By Dafina Westbrooks
“Teachers—who fuel themselves with their belief in the innate intellectual potential of their students and have confidence in their own ability to divine this potential and to propel the students in the direction of learning engagement and growth—are like swans in their element, majestically and artfully gliding through their teaching journey.”
—Yvette Jackson, The Pedagogy of Confidence: Inspiring High Intellectual Performance in Urban Schools (2011, p.167)
As I enter my 9th year in education, I am starting to feel like an expert on smaller things like classroom management and a novice about educational policy and the best ways to use the Common Core State Standards to close the achievement gap. Therefore, I’m constantly looking for the “best educational hacks” that will quickly bring me up to speed on a concept or strategy and radically improve my performance as an educator.
Enter ASCD. My time as an ASCD Emerging Leader has afforded me the opportunity to hear from dynamic speakers like Yvette Jackson about how to fearlessly lead and teach school-dependent children by essentially affirming the worth of the whole child. I was given another lens to further embrace ASCD’s work promoting a whole child approach to education, a movement that advocates what we know implicitly—that true learning only occurs when we all work together to comprehensively address every aspect of a student’s needs.
Now, I’d like to merge that thinking with my experience and role as a special educator. One of the most important roles of a special educator is to create an IEP (individualized education program) for students who are tested and found to have certain disabilities. This legal document essentially outlines what teachers, counselors, parents, and, in some cases, speech, physical, and occupational therapists need to do to help create the best educational outcome for struggling learners.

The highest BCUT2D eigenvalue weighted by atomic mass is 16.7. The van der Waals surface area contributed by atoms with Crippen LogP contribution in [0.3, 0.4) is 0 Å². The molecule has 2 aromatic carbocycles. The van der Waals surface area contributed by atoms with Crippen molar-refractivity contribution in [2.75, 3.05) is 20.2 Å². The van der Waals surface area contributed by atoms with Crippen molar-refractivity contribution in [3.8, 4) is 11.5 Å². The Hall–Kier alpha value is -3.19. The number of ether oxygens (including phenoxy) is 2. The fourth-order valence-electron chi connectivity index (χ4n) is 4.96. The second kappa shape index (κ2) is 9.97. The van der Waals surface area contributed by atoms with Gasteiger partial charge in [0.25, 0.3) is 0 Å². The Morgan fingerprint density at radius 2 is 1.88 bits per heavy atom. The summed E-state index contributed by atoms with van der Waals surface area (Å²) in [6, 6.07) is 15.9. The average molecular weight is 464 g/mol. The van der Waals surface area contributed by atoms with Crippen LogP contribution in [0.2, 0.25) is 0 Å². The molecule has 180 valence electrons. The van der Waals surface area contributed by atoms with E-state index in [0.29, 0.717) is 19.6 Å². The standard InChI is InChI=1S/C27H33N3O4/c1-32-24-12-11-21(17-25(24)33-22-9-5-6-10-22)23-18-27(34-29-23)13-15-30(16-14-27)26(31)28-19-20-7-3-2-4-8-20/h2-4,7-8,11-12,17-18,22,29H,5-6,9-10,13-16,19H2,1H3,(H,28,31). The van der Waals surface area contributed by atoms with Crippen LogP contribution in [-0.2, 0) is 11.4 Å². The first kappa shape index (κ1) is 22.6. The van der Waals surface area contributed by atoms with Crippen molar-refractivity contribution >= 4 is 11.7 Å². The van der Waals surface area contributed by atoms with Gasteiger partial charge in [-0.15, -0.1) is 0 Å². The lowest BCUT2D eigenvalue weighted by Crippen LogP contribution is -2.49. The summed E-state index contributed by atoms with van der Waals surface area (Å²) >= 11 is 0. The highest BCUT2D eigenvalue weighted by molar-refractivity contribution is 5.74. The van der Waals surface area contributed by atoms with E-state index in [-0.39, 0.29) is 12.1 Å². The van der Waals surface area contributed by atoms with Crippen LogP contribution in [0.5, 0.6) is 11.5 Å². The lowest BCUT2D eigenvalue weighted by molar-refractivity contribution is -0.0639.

Most IEPs, and specifically those in New York State, where I work, include these key sections:
- A student’s present levels of performance in academic and social areas
- A behavioral intervention plan for students who require it
- SMART goals that target a student’s academic, physical, and behavioral delays and indicate how academic progress will be measured
- Recommended services and educational settings (e.g., a student might need a cotaught class, speech therapy, counseling, or a self-contained class)
- Participation in state and district tests and testing accommodations (e.g., a student might get extra time on state tests)
- A summary page of all the recommended services and educational functioning levels
After writing hundreds of IEPs, I know the importance of these sections when it comes to creating lessons and strategies to aid students. But what if we included additional information that spoke to the key tenets of the ASCD Whole Child approach? How much more powerful might IEPs be if they actually addressed whether a child is healthy, safe, engaged, supported, and challenged?